My annual Tiger Marathon photo safari schedules are now up on Nature Wanderers Photo Safaris
4 back to back photo safaris have been planned for Ranthambore and Bandhavgarh – 2 of India’s best tiger habitats. At Tiger Marathon you can either pick up one batch or club multiple batches to spend longer time in the field and go back with an amazing portfolio of summer images
Schedule of Tiger Marathon 2020
- May 7 – 10 : Ranthambore National Park – 6 regular safaris
- May 10 – 13 : Ranthambore National Park – 6 regular safaris
- May 14 – 17 : Bandhavgarh National Park – 6 regular safaris
- May 17 – 20 : Bandhavgarh National Park – 2 full day safaris, 2 regular safaris
The 2019 edition of my Tiger Marathon photo safari series just concluded in Bandhavgarh National Park. A fortnight filled with tiger action as we worked with Dotty and Solo – the two devoted mothers of Bandhavgarh who have been raising their litters in the park this season. From cubs playing to some charismatic males, Bandhavgarh always throws up surprises every day. Here are some of the many moments witnessed in the past 15 days.
We started a brand new tiger season in a green rejuvenated Ranthambore. The park was in a bad state during the last season because of lack of water and animals were in distress and a good monsoon was critical for Ranthambore. September turned around the fortunes of Ranthambore as the park received heavy rains filling up all the water bodies of the park and the dazzling green vegetation along with the rain water accumulated in every corner of the park made Ranthambore gorgeous like never before. The tiger sightings gradually picked up and the highlight of the first week was the mating of the ever charismatic Noor (T39) and T57. Will the reigning queen of Ranthambore gear up for her 5th litter in the coming months?
The tigers seen in the first week were T8 & cubs, T97, T98, all 3 of Noor’s separated daughters. Machali Junior (Arrowhead), T19 and cubs, T41 and cub, T34 and T73.
Good news poured in from Bandhavgarh as well we ended week 1 as Spotty’s new litter of 4 was seen. With multiple breeding females Bandhavgarh would surely be a park teaming with tiger action this season.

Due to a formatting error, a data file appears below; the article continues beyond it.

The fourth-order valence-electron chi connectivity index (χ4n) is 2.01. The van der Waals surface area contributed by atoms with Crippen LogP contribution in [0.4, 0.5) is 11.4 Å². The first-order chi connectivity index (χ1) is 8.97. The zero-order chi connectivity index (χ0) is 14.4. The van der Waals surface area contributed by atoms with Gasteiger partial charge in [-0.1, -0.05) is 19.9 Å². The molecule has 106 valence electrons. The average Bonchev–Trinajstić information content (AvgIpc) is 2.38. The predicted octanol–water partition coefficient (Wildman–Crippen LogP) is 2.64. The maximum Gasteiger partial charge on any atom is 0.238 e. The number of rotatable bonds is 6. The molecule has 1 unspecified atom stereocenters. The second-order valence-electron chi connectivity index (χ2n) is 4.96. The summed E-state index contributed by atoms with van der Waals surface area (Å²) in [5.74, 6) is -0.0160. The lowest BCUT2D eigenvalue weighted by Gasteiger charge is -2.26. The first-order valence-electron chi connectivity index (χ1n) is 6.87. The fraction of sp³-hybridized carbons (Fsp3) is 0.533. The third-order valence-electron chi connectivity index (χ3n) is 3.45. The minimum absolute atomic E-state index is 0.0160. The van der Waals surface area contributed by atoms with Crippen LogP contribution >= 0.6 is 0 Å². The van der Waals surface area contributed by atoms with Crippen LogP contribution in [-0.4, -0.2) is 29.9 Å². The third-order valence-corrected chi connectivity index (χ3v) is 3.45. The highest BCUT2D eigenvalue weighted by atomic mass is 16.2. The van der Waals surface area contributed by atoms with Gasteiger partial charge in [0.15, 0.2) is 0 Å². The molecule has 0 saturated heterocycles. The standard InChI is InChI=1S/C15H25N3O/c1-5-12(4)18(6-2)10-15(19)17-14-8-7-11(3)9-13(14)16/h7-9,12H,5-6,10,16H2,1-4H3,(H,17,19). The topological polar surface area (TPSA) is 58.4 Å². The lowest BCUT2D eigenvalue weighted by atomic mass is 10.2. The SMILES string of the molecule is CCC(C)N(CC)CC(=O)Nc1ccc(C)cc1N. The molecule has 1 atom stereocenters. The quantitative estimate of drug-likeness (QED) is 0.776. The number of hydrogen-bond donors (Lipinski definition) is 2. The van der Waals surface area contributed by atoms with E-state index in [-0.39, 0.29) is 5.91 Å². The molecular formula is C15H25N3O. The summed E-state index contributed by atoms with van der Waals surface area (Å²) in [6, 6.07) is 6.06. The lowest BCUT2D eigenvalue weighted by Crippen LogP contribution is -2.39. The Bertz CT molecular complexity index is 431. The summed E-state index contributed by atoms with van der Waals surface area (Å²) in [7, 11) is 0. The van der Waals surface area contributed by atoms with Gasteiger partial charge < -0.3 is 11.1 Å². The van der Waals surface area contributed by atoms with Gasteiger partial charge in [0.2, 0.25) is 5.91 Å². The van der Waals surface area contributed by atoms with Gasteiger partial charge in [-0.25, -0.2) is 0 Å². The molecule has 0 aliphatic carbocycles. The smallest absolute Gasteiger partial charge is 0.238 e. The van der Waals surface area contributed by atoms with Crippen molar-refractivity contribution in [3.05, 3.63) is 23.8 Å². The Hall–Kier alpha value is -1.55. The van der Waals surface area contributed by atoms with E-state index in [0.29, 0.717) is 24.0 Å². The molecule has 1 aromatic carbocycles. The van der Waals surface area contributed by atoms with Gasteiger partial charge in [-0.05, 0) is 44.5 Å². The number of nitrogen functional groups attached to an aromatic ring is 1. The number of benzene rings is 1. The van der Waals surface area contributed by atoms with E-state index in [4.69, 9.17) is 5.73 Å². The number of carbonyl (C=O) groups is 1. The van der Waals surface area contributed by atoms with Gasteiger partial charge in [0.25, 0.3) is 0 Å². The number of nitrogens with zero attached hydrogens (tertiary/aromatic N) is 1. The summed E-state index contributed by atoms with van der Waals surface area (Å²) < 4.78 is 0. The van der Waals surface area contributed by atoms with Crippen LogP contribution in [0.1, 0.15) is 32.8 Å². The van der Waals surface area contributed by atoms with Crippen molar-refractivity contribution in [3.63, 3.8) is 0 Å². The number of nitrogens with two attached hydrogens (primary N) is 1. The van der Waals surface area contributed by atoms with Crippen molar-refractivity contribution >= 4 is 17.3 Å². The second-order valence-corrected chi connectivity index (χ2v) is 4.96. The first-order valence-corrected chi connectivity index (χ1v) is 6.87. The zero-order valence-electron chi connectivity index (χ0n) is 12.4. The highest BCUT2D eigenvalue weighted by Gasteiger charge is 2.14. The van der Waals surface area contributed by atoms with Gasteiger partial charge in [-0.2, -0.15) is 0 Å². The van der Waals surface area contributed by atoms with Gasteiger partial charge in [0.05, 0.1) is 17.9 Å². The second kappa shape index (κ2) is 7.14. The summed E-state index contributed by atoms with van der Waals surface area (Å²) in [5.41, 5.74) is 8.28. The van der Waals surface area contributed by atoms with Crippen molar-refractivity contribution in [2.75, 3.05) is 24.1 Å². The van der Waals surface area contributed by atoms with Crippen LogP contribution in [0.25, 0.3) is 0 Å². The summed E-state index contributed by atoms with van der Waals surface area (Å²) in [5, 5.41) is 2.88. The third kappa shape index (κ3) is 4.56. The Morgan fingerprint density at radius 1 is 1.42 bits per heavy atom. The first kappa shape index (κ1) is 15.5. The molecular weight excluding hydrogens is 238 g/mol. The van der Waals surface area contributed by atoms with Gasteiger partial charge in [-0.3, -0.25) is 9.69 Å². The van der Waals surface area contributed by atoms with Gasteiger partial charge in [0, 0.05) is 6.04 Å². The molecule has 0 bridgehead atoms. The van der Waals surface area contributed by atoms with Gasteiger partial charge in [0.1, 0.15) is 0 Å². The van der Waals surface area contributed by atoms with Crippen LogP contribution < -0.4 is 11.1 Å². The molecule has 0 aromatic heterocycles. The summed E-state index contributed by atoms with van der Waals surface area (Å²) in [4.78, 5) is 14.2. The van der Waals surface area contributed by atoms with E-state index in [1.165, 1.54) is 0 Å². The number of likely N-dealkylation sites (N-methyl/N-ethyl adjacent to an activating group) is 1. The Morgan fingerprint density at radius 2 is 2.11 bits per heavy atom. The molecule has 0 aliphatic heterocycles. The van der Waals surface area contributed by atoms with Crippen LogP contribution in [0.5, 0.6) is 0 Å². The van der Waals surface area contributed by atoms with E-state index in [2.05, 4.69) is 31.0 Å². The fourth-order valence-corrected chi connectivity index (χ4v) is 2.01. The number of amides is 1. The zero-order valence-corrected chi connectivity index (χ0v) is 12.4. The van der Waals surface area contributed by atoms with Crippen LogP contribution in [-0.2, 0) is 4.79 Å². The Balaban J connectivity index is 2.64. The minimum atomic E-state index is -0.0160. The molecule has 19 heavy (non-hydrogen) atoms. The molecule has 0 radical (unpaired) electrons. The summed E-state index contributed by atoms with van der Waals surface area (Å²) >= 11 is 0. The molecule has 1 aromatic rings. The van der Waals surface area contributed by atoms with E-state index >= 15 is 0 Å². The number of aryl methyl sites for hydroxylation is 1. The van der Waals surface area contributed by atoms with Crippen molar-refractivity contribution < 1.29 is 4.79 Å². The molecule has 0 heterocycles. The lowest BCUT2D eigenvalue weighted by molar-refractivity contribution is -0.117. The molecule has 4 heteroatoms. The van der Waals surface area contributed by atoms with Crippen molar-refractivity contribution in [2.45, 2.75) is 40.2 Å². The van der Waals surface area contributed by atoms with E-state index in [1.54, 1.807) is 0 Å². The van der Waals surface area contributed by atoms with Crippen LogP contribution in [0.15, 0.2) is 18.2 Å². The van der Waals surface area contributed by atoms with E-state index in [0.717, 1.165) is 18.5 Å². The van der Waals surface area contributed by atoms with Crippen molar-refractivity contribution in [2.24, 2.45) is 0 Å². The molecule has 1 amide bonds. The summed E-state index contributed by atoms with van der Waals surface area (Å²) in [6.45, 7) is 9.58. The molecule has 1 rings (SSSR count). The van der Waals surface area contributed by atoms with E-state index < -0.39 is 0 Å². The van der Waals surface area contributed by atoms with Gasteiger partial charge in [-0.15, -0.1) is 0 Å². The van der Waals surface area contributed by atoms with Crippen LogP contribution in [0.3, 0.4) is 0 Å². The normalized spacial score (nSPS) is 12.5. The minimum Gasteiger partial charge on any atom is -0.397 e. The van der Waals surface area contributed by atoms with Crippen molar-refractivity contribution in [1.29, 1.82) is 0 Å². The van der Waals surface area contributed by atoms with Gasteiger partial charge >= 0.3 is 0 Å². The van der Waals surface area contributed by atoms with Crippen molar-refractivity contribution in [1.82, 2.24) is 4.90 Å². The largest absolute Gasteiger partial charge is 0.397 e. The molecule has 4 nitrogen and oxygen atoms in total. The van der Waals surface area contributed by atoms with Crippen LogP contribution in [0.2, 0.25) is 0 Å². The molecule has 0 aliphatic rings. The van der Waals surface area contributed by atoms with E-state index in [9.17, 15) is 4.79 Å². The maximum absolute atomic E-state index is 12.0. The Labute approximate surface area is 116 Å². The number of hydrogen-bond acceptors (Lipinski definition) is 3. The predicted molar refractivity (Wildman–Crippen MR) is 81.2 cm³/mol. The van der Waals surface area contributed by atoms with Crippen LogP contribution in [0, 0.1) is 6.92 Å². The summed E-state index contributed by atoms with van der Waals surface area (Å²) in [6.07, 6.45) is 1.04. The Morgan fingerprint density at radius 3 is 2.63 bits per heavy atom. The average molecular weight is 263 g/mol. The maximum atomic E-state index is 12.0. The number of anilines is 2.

Here are some images summarising the first week of the new season in Ranthambore.
It is monsoon time and my team is busy working on the plans for the next season. To start with we have already announced a few fresh photo safaris in tiger parks like Ranthambore & Bandhavgarh. The annual Ranthambore Opener schedule is up to enable you get a glimpse of the first stripes of the season in the lush green forest post the monsoon showers. With multiple breeding females in the tourism zone, Bandhavgarh would be in the thick of action through the new season and we kickstart our Bandhavgarh photo safaris with a winter schedule in December.
Visit http://www.naturewanderers.com for details
The Dissection Technique for Portraits
The Cement Issue
I have been on the road since the first week of March. From a fortnight in high altitude terrains of Himalayas in search of Snow Leopards to shuttling between Corbett & Ranthambore guiding guests from South Africa, United States & United Kingdom. Here is a quick round up for March 2018.
The Snow Leopard Expedition was a memorable experience with 6 sightings of 8 individual cats. The tender mother and cub moments enthralled our guests and the bold male gave some excellent photographic opportunities.
Paro’s young cub in Corbett has been looking in great shape and being the lone cub he is growing up fast. His antics around the river and river beds of Dhikala would be etched in sighting records of Corbett for years to come. Ranthambore on the other hand has been going steady and the major turn of events has been the sudden surge in sightings of Krishna (T19) and cubs post March 2018. Machali Junior or Arrowhead littered in the last week of February but the cubs have not been seen post the first report and the survival of the young cubs is questionable. The other consistent sightings have been Laila (T41) and her Blue Eye male cub. Noor (T39) and her female litter of 3 cubs are now showing signs of separation. Ladli (T8) and the cubs have been regularly seen along with the separated male cubs of T60.
Stay tuned to this space for some more exciting summer reports from Wild India in the coming months.
February has been all about hopping between various tiger habitats of India. The month started with Ranthambore where my guests spent some productive sessions with Noor (T39) and cubs and the T60 separated male cubs. Glimpses of Machali Junior (T84) raised hopes of her pregnancy. The lakes have been drying up gradually the effects of a scanty monsoon is now clearly visible.
We then moved on to the action area of Dhikala in Corbett National Park where the winter mist continued to fascinate our guests. The elephants have dwindled as compared to January but still there were sizeable numbers considering we are still in the fading part of winters of India.
Post the sad demise of my friend and elder brother Rajwardhan Sharma, I had to gather a lot of courage to go back to Bandhavgarh. I avoided it for the past few months but work commitments have got me here again.